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Hexazine (also known as hexaazabenzene) is a hypothetical allotrope of nitrogen composed of 6 nitrogen atoms arranged in a ring-like structure analogous to that of benzene. It would be the final member of the azabenzene (azine) series, having all of the methylidyne groups of the benzene molecule replaced with nitrogen atoms. The two last members of this series, hexazine and pentazine, have not been observed, although many other members of the azine series have (such as pyridine, pyrimidine, pyrazine, and 1,3,5-triazine).
Additional recommended knowledge
The hexazine molecule bears a structural similarity to the very stable benzene molecule. Like benzene, it has been calculated that hexazine is likely an aromatic molecule. Despite this, it has yet to be synthesized. In fact, it has been predicted computationally that the hexazine molecule is highly unstable. It has been suggested that this predicted instability is caused by the lone pairs on the nitrogen atoms, which may repel each other electrostatically and/or cause electron-donation to sigma antibonding orbitals.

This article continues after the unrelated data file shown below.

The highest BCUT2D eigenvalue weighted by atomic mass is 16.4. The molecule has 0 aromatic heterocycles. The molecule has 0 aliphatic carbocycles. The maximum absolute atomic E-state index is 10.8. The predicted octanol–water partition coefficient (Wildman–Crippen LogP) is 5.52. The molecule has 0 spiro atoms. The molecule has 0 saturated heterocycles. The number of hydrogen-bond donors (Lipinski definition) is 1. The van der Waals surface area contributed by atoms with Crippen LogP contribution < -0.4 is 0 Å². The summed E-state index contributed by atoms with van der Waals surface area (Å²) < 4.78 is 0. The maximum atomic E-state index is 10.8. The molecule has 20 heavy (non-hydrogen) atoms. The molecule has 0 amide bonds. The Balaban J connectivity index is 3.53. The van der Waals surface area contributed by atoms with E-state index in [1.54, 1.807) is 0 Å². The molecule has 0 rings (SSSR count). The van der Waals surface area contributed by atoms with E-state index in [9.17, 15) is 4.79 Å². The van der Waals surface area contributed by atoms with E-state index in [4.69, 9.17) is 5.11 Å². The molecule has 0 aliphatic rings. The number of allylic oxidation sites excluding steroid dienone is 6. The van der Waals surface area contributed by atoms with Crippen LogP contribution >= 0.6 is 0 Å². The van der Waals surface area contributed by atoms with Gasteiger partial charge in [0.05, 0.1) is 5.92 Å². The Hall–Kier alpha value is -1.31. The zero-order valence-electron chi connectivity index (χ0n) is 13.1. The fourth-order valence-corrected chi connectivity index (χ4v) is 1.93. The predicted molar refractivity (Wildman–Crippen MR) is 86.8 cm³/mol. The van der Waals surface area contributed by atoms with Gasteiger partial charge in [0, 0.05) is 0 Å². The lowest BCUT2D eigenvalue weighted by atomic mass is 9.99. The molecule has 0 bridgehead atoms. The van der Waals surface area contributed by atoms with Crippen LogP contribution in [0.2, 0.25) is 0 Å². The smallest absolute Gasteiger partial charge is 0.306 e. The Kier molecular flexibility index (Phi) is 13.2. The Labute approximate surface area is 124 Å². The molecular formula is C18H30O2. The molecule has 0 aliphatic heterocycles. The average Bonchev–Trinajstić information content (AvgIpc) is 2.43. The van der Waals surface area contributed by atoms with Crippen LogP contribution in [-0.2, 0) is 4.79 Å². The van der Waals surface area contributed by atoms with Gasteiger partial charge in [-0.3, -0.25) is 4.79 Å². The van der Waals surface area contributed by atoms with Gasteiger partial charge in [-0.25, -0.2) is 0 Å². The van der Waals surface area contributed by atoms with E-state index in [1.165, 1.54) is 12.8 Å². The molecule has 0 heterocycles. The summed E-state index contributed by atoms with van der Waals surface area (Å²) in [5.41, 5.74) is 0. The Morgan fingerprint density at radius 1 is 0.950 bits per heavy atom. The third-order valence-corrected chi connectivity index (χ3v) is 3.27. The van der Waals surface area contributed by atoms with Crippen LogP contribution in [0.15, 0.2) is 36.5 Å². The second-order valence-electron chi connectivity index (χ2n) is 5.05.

|This article is licensed under the GNU Free Documentation License. It uses material from the Wikipedia article "Hexazine". A list of authors is available in Wikipedia.|